I saw a video where they used polarizing filters. At first they took two and put them so that one is perpendicular to the other. They shone light through them and nothing passed. They then inserted a third filter in between, at 45 degree angle, and some light passed through. They claimed this shows how weird quantum mechanics is since there is no classic explanation as to how a filter increases light.
Now, I understand the explanation of quantum mechanics. But why can't it be explained classically (without collapsing and probabilities)? If I understand correctly, we can think of a filter as projecting the light wave onto its axis. So the horizontal filter will take the y portion of the wave, and the vertical filter will take the x portion. If placed on on top the other, then after the wave passes the first, it has no component of the axis of the second filter, so nothing passes through. But, if we insert a 45 angle filter in between, then it'll project the wave to its axis and then the wave has a portion that can be projected to the third filter's axis. It's thinking of filters as slits that cause the wave to align as it passes through them.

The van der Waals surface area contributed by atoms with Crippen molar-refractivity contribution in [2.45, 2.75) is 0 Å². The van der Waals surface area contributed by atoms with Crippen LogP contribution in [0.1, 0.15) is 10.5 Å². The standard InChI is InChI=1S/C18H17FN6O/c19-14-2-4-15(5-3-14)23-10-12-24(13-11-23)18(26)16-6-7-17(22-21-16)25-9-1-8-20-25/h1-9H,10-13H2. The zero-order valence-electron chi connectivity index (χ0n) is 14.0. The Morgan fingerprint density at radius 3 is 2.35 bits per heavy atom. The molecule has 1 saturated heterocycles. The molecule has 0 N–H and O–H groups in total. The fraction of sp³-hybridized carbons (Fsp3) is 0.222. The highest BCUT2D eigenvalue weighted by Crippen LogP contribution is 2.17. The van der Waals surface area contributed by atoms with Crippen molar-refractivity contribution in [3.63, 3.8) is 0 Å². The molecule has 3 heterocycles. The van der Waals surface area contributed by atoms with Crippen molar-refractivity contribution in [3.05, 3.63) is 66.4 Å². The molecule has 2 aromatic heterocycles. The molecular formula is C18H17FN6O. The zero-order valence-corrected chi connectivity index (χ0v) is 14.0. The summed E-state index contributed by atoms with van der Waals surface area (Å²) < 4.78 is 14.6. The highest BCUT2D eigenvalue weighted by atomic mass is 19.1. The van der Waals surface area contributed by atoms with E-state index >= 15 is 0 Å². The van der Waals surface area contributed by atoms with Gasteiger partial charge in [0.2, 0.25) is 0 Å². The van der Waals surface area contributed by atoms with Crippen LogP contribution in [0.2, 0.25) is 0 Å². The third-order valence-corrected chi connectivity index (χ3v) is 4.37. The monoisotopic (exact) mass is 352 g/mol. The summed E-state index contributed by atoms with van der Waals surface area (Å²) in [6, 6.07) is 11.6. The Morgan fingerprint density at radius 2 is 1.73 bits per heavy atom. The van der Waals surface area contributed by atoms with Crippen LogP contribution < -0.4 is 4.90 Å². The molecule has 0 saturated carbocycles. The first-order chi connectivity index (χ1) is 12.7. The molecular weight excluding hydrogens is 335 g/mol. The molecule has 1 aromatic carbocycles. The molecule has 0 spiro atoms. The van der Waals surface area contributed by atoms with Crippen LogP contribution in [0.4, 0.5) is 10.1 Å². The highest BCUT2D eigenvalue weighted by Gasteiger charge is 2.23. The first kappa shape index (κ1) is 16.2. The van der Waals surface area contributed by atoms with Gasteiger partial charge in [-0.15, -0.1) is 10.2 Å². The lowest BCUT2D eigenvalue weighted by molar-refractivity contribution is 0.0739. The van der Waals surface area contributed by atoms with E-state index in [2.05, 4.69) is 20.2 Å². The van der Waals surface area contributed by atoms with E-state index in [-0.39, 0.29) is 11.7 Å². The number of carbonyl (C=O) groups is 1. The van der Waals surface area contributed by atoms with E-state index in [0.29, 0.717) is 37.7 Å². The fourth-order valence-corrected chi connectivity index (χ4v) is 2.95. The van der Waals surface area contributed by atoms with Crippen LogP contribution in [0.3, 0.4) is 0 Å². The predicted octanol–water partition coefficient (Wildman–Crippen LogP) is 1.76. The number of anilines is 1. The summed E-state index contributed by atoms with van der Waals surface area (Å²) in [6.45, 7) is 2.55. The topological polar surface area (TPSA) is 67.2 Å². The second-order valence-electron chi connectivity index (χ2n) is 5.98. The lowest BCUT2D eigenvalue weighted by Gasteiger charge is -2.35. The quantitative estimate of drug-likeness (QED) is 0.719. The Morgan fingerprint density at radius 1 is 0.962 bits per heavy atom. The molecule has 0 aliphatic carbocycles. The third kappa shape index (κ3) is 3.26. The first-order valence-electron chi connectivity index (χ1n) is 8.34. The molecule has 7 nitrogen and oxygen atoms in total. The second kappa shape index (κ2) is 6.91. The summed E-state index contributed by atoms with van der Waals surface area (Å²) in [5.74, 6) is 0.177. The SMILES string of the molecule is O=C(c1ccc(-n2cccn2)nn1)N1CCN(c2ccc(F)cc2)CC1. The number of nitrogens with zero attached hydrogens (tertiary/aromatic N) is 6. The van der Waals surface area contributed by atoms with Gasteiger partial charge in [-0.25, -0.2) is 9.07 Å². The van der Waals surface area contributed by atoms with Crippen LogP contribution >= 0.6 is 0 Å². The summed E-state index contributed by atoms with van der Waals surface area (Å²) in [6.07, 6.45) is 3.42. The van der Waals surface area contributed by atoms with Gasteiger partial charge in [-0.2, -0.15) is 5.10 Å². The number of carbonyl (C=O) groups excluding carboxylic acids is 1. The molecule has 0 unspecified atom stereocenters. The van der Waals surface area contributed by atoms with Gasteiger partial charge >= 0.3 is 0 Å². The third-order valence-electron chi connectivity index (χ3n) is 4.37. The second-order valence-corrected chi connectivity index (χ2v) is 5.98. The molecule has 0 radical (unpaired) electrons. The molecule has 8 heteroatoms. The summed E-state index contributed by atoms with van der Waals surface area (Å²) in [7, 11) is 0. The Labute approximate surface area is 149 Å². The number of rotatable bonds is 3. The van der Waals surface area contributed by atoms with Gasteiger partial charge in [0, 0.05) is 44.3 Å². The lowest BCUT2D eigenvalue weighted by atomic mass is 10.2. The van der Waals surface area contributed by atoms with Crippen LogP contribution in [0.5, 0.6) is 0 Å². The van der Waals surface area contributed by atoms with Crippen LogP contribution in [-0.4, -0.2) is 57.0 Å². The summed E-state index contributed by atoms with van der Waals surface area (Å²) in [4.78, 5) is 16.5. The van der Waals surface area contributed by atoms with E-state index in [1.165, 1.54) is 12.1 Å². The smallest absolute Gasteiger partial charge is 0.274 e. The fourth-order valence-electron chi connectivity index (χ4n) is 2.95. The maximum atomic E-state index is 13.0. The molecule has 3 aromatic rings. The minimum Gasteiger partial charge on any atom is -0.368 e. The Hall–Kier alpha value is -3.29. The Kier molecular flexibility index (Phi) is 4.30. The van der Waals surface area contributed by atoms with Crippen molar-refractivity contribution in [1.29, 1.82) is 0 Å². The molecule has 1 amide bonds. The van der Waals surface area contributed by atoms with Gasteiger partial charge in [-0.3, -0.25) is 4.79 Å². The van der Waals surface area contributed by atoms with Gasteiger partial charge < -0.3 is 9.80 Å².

The amount of light that passes will be different in the two theories (I think 1/8 in quantum and ~1/2 in my classic explanation (if it is correct)), but the fact that inserting a filter causes light to pass through can be explained in both cases, no?
UPDATE: The video is https://www.youtube.com/watch?v=zcqZHYo7ONs&vl=en